Origins interview with Peter Ralston
The following is adapted from a 1978 interview in which Peter Ralston spoke about some significant events in his history.
“I first started martial arts in Singapore when I was nine, I started Judo with some friends, but at that time it was simply another form of play. I didn’t really get serious about it until I was almost sixteen.
As I progressed in my studies of martial arts, I isolated myself more and more from the rest of the world. My point was never to blindly believe something somebody said, never to adopt someone else’s structure or beliefs. My point was simply to be good.
As a teenager I wanted to be the best fighter in the world, an attitude that I think was very important to my success. A lot of people want to learn something, so they simply study from someone who tells them what to do, and that’s legitimate. It’s good to be open, however, to the fact that the teacher may not be accurate, and often is simply teaching what he has heard or learned or believes. In any case, I wanted to make the art mine. In order for it to be mine, “I” had to have the ability. I had to discover and understand it. It didn’t do me any good if somebody said something and I believed it; only if I understood it, only when it became my experience and ability, was it useful.”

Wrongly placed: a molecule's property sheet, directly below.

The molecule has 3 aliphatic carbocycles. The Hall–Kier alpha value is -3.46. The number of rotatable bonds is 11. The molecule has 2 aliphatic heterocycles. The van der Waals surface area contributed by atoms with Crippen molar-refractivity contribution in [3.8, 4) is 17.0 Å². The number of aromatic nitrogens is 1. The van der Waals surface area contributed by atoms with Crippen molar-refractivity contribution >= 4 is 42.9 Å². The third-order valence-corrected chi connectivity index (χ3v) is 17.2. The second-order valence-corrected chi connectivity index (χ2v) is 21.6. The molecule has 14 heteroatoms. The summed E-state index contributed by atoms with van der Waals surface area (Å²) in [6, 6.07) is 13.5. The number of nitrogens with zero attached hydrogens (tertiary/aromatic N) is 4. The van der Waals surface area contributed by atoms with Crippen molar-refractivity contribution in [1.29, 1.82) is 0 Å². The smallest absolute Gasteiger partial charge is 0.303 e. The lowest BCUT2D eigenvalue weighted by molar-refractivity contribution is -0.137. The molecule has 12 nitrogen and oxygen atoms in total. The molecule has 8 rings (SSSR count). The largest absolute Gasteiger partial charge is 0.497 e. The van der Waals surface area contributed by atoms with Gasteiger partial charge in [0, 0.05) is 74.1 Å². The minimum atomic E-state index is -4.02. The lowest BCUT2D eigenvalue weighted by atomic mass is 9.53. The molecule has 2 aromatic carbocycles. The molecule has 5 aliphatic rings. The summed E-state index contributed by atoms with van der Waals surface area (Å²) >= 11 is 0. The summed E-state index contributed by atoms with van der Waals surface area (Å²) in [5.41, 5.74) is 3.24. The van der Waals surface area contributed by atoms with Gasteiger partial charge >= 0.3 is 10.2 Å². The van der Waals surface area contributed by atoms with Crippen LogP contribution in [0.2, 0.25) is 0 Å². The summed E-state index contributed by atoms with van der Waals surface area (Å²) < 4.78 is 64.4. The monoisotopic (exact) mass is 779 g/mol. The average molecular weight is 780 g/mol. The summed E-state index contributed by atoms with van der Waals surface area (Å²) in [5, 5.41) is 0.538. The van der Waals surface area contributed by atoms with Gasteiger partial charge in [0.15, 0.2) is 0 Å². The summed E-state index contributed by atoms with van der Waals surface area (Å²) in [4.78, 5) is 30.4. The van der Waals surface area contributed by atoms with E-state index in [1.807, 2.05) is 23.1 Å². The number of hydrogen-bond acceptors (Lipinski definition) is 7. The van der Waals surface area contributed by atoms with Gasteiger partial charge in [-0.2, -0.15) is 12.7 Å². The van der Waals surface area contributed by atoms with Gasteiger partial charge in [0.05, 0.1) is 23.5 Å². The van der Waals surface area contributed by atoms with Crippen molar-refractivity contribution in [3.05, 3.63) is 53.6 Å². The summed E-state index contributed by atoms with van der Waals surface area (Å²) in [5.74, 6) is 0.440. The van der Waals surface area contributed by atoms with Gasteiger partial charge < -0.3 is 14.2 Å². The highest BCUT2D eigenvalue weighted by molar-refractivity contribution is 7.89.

A New Direction
“I read theTao Te Ching and got into Zen for the same reason: to further my study in martial arts. Then, by and by, it turned around and my martial arts furthered my study of that – of discovery. Essentially, I was into understanding the fundamental nature of my own event; I just turned it around so that instead of studying my own event for the sake of martial arts, I began to use martial arts to study my event.”
A Few Years Later